Our study is not without limitations. First, to fully assess the value of oncologic surveillance, a randomised comparison between patients participating in versus patients not participating in a regular follow-up protocol should be conducted. Such a comparison would, however, raise ethical concerns, because half of the patients in such a study would be excluded from follow-up without robust evidence that surveillance is ineffective. In our series, all patients with symptomatic recurrences had previously been regularly monitored and thus may also have profited from previous follow-up investigations. A substantial survival benefit cannot be expected, as there was not much time between the consultations to develop major tumour progression or severe recurrence-related complications.
Second, our analysis was restricted to patients receiving ileal orthotopic bladder substitution. The rate and pattern of recurrences may be somewhat different for subjects undergoing other forms of urinary diversion because of patient selection, more advanced disease, or less stringent follow-up. Thus, our findings may not apply to all cystectomy patients.
Third, our follow-up scheme may not have been optimal. A higher diagnostic yield and better survival could perhaps be achieved by intensifying CT exams, anticipating bone scans, replacing chest x-ray with CT scans and IVU with CT urography. The possible advantages of these alternatives must be weighed against their higher costs and radiation-induced toxicity  x D.J. Brenner, E.J. Hall. Computed tomography—an increasing source of radiation exposure. N Engl J Med. 2007;357:2277-2284 Crossref. . Moreover, considering the sites and timing of the recurrences in our patients, follow-up investigations should be rather frequent in the early postoperative period. This led us to introduce some modifications to our current follow-up scheme (Table 5). However, its usefulness remains to be proven because long-term cancer control rates are comparable across contemporary cystectomy series of major institutions applying various surveillance protocols, and we too have been unable to achieve better outcome with the more recent risk-oriented protocol than with the original one (data not shown). Finally, whether urine cytology after forced diuresis is a valid alternative to IVU or CT scan is still unknown, warranting prospective comparative studies  x C. Meissner, G. Giannarini, M.C. Schumacher, H. Thoeny, U.E. Studer, F.C. Burkhard. The efficiency of excretory urography to detect upper urinary tract tumors after cystectomy for urothelial cancer. J Urol. 2007;178:2287-2290 Crossref. .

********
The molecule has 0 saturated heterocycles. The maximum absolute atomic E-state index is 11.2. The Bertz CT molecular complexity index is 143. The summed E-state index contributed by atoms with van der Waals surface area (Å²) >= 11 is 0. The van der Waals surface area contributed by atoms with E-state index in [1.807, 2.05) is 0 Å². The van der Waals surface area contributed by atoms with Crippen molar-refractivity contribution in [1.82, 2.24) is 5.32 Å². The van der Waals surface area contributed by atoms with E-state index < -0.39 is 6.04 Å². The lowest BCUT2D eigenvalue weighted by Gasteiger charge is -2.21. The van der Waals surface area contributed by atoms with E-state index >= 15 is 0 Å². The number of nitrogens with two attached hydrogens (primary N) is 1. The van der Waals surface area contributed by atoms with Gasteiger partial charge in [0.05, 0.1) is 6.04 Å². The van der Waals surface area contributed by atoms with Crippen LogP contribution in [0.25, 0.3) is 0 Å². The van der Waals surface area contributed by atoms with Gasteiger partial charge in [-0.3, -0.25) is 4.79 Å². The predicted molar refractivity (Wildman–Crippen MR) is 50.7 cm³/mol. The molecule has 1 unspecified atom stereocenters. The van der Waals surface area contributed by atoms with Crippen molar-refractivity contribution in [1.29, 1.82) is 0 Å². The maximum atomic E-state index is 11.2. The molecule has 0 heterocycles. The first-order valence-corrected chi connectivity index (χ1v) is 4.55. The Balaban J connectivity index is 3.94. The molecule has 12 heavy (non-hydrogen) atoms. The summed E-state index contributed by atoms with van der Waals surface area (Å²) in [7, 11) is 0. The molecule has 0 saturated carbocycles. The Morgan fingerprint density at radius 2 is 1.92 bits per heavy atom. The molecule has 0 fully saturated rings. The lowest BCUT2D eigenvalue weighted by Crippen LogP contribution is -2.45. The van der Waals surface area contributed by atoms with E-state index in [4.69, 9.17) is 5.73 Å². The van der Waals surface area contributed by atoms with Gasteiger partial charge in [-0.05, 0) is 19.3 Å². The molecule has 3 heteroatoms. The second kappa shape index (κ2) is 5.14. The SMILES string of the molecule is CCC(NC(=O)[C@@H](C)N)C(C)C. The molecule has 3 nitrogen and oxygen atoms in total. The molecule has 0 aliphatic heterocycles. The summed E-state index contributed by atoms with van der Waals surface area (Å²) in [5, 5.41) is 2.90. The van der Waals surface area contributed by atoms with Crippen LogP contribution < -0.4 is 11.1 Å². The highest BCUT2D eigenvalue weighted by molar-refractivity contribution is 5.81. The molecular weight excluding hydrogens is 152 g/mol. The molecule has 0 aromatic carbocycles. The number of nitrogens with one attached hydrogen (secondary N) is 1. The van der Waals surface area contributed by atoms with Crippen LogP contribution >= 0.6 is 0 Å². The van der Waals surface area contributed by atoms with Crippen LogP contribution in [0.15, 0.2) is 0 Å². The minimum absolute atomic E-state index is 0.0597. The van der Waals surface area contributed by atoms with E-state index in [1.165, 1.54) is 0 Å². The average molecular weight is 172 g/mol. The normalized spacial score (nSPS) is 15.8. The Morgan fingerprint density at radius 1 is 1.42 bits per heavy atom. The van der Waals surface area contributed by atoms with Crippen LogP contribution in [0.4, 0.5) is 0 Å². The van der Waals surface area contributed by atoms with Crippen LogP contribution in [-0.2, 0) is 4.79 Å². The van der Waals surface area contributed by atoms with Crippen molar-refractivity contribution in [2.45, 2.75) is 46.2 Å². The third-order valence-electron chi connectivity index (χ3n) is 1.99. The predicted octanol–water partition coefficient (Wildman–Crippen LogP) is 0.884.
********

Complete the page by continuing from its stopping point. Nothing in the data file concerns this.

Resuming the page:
|Type of investigation||Months after surgery|
|IVU with tomography/CT (only if previous, concomitant, or multifocal bladder tumour pTa/T1)||–||x||–||x||–||x||–||–||–||–|
|CT scan of chest/abdomen/pelvis (only if ≥pT3 or pT1–4 pN+)||x||x||x||–||–||–||–||–||–||–|
|Chest x-ray (only if no chest CT)||x||x||x||x||–||x||–||–||–||–|
|Bone scan (only if pT3 or higher or pT1–4 pN+)||x||x||x||–||–||–||–||–||–||–|
|Urine cytology after forced diuresis (upper tract)||x||–||x||–||x||–||x||–||x||–|
|Urethral barbotage cytology||x||x||x||x||–||x||–||–||–||–|
IVU = intravenous urography; CT = computed tomography.
References in context
This led us to introduce some modifications to our current follow-up scheme (Table 5).
Go to context
Our data suggest that urethral barbotage cytology and imaging exams to detect soft tissue metastases are the most useful investigations to be included in a follow-up protocol after RC and ileal orthotopic bladder substitution.
© 2010 European Association of Urology, Published by Elsevier B.V.